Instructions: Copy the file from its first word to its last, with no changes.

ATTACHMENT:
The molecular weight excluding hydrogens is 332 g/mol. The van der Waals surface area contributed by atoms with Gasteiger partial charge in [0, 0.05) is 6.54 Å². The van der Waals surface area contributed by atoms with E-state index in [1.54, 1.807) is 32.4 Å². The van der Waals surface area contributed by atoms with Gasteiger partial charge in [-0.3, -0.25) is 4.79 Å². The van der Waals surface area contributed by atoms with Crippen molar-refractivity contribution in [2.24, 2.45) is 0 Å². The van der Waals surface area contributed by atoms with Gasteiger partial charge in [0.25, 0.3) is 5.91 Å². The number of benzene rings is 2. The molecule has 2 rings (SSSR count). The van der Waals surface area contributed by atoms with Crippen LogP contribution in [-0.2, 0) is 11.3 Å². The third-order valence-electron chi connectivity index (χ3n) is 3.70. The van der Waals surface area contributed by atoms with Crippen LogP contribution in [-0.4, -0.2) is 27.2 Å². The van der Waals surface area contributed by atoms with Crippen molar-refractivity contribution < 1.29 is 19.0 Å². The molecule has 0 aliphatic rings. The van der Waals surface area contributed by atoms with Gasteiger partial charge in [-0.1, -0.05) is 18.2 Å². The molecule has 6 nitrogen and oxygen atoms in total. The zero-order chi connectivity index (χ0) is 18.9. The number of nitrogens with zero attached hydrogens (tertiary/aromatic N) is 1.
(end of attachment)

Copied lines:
The molecular weight excluding hydrogens is 332 g/mol. The van der Waals surface area contributed by atoms with Gasteiger partial charge in [0, 0.05) is 6.54 Å². The van der Waals surface area contributed by atoms with E-state index in [1.54, 1.807) is 32.4 Å². The van der Waals surface area contributed by atoms with Gasteiger partial charge in [-0.3, -0.25) is 4.79 Å². The van der Waals surface area contributed by atoms with Crippen molar-refractivity contribution in [2.24, 2.45) is 0 Å². The van der Waals surface area contributed by atoms with Gasteiger partial charge in [0.25, 0.3) is 5.91 Å². The number of benzene rings is 2. The molecule has 2 rings (SSSR count). The van der Waals surface area contributed by atoms with Crippen LogP contribution in [-0.2, 0) is 11.3 Å². The third-order valence-electron chi connectivity index (χ3n) is 3.70. The van der Waals surface area contributed by atoms with Crippen LogP contribution in [-0.4, -0.2) is 27.2 Å². The van der Waals surface area contributed by atoms with Crippen molar-refractivity contribution < 1.29 is 19.0 Å². The molecule has 0 aliphatic rings. The van der Waals surface area contributed by atoms with Gasteiger partial charge in [-0.1, -0.05) is 18.2 Å². The molecule has 6 nitrogen and oxygen atoms in total. The zero-order chi connectivity index (χ0) is 18.9. The number of nitrogens with zero attached hydrogens (tertiary/aromatic N) is 1.